So, first I want to preface this by saying my experience with DeFi in general is pretty limited. I haven’t used any of the major platforms like Uniswap or Sushiswap or any of these liquidity pool / token etc systems. And I don’t really have any desire to, mostly out of a lack of trust. Without the ability to thoroughly audit these platforms it is impossible to know whether they are properly hardened to avoid getting completely hosed. And that’s because they aren’t really decentralized, they are simply distributed. Each swap provider is its own central point of failure. That brings me to DeFi on Chia.
Chia Network is taking a bit of a different approach to enabling a DeFi ecosystem. Instead of requiring institutions to hold liquidity to enable swaps, Chia has written a smart contract platform called Offers which enables true peer to peer asset exchanges between asset types. For example, on the Ethereum blockchain if you wanted to exchange your Ether for USDT you would need to use a professional fee-based service that holds both and and sells one for the other. This service can be a smart contract instead of a web service, which is I think why they call it DeFI, but its still a centralized mechanism of exchange, architecturally speaking. Offers allows any two users on the Chia blockchain to directly exchange one asset type for another without sending funds to a centralized service or smart contract.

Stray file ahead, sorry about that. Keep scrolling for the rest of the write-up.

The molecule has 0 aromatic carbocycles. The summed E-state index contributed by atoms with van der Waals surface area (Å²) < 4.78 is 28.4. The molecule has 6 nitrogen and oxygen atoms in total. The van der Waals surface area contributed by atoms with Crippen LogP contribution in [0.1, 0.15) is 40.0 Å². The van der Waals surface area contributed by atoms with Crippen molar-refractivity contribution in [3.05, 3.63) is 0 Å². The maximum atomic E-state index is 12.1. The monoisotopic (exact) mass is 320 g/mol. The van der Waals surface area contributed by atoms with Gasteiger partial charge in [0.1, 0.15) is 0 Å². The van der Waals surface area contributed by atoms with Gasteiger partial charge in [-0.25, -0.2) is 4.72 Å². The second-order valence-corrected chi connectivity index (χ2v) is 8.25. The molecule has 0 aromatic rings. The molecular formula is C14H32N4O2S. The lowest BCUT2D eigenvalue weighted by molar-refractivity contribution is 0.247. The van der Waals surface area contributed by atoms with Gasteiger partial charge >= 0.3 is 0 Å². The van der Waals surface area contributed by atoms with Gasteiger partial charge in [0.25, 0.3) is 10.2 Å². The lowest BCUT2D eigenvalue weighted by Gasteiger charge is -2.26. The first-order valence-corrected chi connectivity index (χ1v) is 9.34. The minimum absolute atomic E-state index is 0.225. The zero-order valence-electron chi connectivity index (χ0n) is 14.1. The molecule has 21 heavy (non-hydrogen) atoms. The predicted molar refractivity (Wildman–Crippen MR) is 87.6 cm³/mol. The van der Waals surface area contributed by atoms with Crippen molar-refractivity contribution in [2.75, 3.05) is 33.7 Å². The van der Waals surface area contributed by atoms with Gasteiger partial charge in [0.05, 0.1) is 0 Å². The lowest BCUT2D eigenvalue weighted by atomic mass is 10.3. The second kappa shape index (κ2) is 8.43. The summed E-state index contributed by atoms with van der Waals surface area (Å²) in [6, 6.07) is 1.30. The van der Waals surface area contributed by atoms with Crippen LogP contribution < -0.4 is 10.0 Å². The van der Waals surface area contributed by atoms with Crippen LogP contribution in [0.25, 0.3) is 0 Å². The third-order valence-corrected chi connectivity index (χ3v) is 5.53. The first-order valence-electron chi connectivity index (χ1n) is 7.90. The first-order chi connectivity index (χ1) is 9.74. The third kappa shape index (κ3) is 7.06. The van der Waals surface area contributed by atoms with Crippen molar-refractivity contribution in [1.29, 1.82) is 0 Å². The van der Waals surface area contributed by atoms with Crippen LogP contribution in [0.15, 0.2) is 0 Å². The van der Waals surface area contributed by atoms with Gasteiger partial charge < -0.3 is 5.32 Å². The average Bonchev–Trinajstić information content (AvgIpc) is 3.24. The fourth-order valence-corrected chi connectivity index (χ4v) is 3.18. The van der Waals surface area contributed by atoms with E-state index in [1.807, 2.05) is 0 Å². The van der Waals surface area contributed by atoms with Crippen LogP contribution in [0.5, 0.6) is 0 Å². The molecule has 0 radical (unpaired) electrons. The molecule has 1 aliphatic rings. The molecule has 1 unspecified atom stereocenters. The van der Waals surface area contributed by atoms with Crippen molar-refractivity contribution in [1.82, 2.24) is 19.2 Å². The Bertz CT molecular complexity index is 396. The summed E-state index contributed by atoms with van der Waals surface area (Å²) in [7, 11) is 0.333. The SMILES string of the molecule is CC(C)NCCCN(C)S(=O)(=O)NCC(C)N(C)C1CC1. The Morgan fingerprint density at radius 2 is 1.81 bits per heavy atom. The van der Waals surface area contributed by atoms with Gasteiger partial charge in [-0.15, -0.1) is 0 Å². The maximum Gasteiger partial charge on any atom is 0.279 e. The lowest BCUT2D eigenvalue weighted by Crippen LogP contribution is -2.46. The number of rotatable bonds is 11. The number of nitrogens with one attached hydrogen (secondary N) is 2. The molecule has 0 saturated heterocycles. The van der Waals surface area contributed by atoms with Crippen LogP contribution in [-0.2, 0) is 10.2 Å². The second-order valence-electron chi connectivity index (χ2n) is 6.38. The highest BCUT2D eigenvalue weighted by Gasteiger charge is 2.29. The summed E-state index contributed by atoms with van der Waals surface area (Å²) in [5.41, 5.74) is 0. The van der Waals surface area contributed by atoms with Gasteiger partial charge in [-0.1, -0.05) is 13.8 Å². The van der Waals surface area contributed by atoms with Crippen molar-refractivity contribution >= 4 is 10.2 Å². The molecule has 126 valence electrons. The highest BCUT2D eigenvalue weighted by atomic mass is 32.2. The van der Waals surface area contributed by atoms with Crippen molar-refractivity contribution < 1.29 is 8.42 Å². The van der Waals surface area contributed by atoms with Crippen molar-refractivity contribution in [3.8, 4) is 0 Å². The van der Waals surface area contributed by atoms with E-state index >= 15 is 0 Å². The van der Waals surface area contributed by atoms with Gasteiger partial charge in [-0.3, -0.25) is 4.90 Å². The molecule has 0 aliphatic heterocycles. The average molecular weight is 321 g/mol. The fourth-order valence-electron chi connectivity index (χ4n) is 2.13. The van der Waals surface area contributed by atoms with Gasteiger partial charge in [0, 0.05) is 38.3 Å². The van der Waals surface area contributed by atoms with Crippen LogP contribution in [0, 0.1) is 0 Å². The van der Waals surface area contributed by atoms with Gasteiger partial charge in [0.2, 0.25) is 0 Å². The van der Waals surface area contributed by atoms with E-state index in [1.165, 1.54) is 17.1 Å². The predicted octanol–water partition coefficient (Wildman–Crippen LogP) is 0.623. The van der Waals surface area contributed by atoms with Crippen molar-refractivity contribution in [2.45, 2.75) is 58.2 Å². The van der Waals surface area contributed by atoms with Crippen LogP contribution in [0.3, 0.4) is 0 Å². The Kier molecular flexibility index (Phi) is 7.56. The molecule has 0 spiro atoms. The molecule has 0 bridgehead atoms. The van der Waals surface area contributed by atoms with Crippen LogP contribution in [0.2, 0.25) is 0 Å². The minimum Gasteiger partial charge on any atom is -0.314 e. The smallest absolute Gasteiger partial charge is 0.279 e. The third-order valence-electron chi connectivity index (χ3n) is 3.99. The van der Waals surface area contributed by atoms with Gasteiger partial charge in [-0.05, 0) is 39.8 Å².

This doesn’t prevent centralized services from leveraging this technology stack to do business, but it does mean that Chia blockchain users can sidestep them entirely. In fact, I think for most of the trading that is traditionally done on DeFi, trading one volatile asset for another, a centralized service keeping track of spot pricing and protecting its users from massive price swings will probably be worth a small fee.